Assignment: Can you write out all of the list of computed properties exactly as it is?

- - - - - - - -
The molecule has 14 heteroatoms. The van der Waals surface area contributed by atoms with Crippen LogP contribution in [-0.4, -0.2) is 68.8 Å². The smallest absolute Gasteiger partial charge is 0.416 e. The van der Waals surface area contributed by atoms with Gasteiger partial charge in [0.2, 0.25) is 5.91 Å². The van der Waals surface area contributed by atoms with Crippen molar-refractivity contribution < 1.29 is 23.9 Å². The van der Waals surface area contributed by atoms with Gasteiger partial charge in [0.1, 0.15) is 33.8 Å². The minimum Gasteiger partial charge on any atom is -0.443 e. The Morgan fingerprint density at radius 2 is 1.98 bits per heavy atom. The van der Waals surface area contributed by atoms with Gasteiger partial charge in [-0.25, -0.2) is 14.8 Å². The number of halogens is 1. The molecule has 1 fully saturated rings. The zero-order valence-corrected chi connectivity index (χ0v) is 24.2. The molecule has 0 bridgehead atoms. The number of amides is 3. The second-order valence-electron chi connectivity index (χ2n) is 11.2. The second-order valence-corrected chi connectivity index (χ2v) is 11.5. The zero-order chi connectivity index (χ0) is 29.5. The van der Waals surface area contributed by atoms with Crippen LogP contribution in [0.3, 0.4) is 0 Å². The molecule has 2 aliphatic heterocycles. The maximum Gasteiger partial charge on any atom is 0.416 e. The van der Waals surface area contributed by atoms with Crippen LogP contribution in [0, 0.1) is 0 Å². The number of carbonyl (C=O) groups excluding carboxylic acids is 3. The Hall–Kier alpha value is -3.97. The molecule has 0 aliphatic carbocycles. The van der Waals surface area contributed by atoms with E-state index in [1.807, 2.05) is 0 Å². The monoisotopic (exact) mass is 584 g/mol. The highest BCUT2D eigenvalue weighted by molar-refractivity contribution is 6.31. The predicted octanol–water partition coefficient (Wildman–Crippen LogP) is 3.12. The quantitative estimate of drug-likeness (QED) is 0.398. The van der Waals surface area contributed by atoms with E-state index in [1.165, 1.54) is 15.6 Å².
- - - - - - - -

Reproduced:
The molecule has 14 heteroatoms. The van der Waals surface area contributed by atoms with Crippen LogP contribution in [-0.4, -0.2) is 68.8 Å². The smallest absolute Gasteiger partial charge is 0.416 e. The van der Waals surface area contributed by atoms with Gasteiger partial charge in [0.2, 0.25) is 5.91 Å². The van der Waals surface area contributed by atoms with Crippen molar-refractivity contribution < 1.29 is 23.9 Å². The van der Waals surface area contributed by atoms with Gasteiger partial charge in [0.1, 0.15) is 33.8 Å². The minimum Gasteiger partial charge on any atom is -0.443 e. The Morgan fingerprint density at radius 2 is 1.98 bits per heavy atom. The van der Waals surface area contributed by atoms with Gasteiger partial charge in [-0.25, -0.2) is 14.8 Å². The number of halogens is 1. The molecule has 1 fully saturated rings. The zero-order valence-corrected chi connectivity index (χ0v) is 24.2. The molecule has 0 bridgehead atoms. The number of amides is 3. The second-order valence-electron chi connectivity index (χ2n) is 11.2. The second-order valence-corrected chi connectivity index (χ2v) is 11.5. The zero-order chi connectivity index (χ0) is 29.5. The van der Waals surface area contributed by atoms with Crippen LogP contribution in [0.3, 0.4) is 0 Å². The molecule has 2 aliphatic heterocycles. The maximum Gasteiger partial charge on any atom is 0.416 e. The van der Waals surface area contributed by atoms with Crippen LogP contribution in [0, 0.1) is 0 Å². The number of carbonyl (C=O) groups excluding carboxylic acids is 3. The Hall–Kier alpha value is -3.97. The molecule has 0 aliphatic carbocycles. The van der Waals surface area contributed by atoms with E-state index in [1.807, 2.05) is 0 Å². The monoisotopic (exact) mass is 584 g/mol. The highest BCUT2D eigenvalue weighted by molar-refractivity contribution is 6.31. The predicted octanol–water partition coefficient (Wildman–Crippen LogP) is 3.12. The quantitative estimate of drug-likeness (QED) is 0.398. The van der Waals surface area contributed by atoms with E-state index in [1.165, 1.54) is 15.6 Å².